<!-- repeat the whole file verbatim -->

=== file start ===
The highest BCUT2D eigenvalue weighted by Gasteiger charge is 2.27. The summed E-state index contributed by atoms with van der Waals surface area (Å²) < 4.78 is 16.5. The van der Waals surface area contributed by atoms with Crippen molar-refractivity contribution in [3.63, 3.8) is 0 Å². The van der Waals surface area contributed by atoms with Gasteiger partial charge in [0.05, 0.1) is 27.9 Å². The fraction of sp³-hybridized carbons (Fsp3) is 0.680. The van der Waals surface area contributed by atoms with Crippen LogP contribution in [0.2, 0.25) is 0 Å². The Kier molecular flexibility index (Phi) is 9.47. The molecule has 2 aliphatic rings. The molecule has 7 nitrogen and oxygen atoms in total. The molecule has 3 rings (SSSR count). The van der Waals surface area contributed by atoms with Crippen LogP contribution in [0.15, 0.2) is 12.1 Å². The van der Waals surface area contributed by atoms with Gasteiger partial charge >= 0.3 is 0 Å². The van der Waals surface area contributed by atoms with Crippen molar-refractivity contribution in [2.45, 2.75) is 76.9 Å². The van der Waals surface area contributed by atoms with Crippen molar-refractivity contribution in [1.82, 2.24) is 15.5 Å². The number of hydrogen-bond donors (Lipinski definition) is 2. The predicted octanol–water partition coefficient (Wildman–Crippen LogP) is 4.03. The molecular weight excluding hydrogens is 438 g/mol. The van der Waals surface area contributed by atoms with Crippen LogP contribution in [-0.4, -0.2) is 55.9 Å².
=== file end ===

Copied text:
The highest BCUT2D eigenvalue weighted by Gasteiger charge is 2.27. The summed E-state index contributed by atoms with van der Waals surface area (Å²) < 4.78 is 16.5. The van der Waals surface area contributed by atoms with Crippen molar-refractivity contribution in [3.63, 3.8) is 0 Å². The van der Waals surface area contributed by atoms with Gasteiger partial charge in [0.05, 0.1) is 27.9 Å². The fraction of sp³-hybridized carbons (Fsp3) is 0.680. The van der Waals surface area contributed by atoms with Crippen LogP contribution in [0.2, 0.25) is 0 Å². The Kier molecular flexibility index (Phi) is 9.47. The molecule has 2 aliphatic rings. The molecule has 7 nitrogen and oxygen atoms in total. The molecule has 3 rings (SSSR count). The van der Waals surface area contributed by atoms with Crippen LogP contribution in [0.15, 0.2) is 12.1 Å². The van der Waals surface area contributed by atoms with Gasteiger partial charge >= 0.3 is 0 Å². The van der Waals surface area contributed by atoms with Crippen molar-refractivity contribution in [2.45, 2.75) is 76.9 Å². The van der Waals surface area contributed by atoms with Crippen molar-refractivity contribution in [1.82, 2.24) is 15.5 Å². The number of hydrogen-bond donors (Lipinski definition) is 2. The predicted octanol–water partition coefficient (Wildman–Crippen LogP) is 4.03. The molecular weight excluding hydrogens is 438 g/mol. The van der Waals surface area contributed by atoms with Crippen LogP contribution in [-0.4, -0.2) is 55.9 Å².